By Jeffrey P. Snider
In the late 1990’s, economists attempted to get reacquainted with something that they previously believed was an artifact of long ago history. The plight of Japan during that decade had revived fears of deflation and depression. Some economists, those daring enough to challenge entrenched notions, began even to contemplate whether or not it could happen here.
Writing in the New York Times in early July 1999, Louis Uchitelle noticed not just the increased interest but also the distinct lack of available literature. He noted in his article, appropriately titled Reviving The Economics of Fear; In Bad Times, Consumers Might Simply Refuse To Spend, that one economics professor at Northwestern revised at the last minute his latest undergraduate textbook from a single footnote discussing fear of spending among consumers to a full-blown discussion within it about it. As the professor said, “When you go 50 years without a phenomenon being relevant, it dies out of the curriculum.”
This was the dot-com era, a period where it seemed nothing might ever go wrong in the United States. The Fed had, it was believed, engineered the perfect expression of technocratic accomplishment, the Great “Moderation.” It was exceedingly far-fetched at that time that the United States or anywhere else in the world orthodox economics was practiced would ever become Japan except Japan.
”One could imagine that happening here,” said N. Gregory Mankiw, a Harvard economist and textbook author who nevertheless puts the odds of a consumer freeze-up in America at less than 1 in 100, and does not yet mention the concept in either his beginning or intermediate economics texts. ”I deal with rules, not exceptions,” Mr. Mankiw said. ”My market is mainly American students, not Japanese.”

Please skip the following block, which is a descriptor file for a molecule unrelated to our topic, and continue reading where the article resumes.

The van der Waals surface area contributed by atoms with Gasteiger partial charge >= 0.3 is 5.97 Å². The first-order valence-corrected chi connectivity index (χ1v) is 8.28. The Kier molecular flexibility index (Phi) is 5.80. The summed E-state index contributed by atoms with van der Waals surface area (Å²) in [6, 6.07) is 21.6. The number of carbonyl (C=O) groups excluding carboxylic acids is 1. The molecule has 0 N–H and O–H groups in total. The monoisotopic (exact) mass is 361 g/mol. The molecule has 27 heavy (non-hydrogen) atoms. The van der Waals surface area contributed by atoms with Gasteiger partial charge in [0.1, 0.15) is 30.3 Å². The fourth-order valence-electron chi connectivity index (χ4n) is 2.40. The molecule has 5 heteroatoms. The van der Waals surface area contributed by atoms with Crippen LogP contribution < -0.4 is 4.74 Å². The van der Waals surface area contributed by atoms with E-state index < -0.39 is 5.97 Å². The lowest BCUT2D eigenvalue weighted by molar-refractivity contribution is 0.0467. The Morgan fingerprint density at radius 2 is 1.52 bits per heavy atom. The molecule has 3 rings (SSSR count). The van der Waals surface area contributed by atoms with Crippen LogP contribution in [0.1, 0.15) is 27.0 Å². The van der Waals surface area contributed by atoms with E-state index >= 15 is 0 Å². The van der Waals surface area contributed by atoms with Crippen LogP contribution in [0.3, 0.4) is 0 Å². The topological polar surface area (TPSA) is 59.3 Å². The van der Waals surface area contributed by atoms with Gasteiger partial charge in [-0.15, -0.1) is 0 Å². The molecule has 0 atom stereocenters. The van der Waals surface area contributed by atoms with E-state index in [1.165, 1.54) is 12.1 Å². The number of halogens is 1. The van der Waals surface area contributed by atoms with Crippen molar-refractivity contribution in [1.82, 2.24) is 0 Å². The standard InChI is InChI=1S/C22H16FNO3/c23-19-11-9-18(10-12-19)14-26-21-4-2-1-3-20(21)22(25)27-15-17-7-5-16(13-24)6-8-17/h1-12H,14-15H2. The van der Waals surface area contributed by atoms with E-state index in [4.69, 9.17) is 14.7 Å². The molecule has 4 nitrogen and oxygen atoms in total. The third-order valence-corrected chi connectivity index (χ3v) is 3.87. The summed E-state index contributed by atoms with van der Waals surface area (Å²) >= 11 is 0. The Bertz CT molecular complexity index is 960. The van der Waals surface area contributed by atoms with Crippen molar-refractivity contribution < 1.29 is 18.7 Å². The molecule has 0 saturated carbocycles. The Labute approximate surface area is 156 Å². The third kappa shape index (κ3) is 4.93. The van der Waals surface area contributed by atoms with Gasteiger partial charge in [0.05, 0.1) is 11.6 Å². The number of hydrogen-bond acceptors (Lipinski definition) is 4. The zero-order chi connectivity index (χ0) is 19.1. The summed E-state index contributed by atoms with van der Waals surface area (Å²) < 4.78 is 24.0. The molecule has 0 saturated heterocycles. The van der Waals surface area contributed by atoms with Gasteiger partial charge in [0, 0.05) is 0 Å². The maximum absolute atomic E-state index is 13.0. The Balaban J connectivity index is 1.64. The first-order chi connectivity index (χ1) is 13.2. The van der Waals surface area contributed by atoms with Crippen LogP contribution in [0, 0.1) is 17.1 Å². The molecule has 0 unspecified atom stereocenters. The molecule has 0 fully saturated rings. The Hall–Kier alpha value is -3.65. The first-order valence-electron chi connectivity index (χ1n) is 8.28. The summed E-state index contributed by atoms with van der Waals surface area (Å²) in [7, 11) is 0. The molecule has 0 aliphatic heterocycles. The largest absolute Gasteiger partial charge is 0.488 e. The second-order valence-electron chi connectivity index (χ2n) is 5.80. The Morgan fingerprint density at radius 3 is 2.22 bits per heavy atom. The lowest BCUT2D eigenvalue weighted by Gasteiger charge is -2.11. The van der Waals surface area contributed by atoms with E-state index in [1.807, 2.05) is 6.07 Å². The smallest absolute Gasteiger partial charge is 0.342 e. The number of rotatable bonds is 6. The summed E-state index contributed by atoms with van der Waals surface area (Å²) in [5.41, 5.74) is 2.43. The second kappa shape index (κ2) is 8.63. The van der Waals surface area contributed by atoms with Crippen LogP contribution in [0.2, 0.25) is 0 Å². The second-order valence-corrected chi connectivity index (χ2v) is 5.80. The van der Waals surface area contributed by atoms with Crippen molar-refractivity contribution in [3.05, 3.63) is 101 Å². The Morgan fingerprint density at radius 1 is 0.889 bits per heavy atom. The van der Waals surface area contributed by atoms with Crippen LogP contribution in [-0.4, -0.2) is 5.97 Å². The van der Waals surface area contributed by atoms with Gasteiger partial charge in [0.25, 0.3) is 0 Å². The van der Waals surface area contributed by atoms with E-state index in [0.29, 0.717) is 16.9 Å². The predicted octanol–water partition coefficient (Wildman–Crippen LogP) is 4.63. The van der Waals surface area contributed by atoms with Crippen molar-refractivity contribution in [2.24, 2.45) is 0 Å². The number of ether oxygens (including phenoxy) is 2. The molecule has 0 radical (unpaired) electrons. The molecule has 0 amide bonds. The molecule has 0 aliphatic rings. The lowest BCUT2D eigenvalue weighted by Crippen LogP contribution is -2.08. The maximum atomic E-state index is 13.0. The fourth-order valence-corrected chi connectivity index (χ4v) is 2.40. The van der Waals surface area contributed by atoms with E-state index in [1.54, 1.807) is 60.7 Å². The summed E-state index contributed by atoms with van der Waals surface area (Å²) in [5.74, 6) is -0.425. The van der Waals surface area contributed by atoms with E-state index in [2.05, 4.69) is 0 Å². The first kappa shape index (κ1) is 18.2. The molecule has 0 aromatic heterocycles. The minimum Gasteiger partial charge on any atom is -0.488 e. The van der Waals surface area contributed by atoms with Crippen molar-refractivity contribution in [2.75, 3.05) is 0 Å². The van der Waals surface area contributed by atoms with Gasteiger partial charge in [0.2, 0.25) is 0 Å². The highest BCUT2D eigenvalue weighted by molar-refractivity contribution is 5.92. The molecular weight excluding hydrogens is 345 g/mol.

Less than 1 in 100? Maybe we need to first define terms, as what was discussed then might not be exactly comparable to what should be discussed now. The world is certainly trapped in a “low growth environment” but that isn’t necessarily the same as the world of the 1930’s. In other words, Mankiw might be forgiven his arrogant estimate on a technicality that in the end may be much more than that.
Just a few months before Louis Uchitelle’s article, the Economistbroached the same topic with an article titled Could It Happen Again?From just this historical perspective, it was a curious development given how much certainty there was about the US economy in the late 1990’s, almost as if deep down economists knew there was something a little wrong about it all. Japan was, of course, more than a little troubling as a poignant counterexample to where all that was thought theoretically true was found in practice false, but for the most part economic “experts” talked themselves into believing that Japan was Japan and not anything more than that.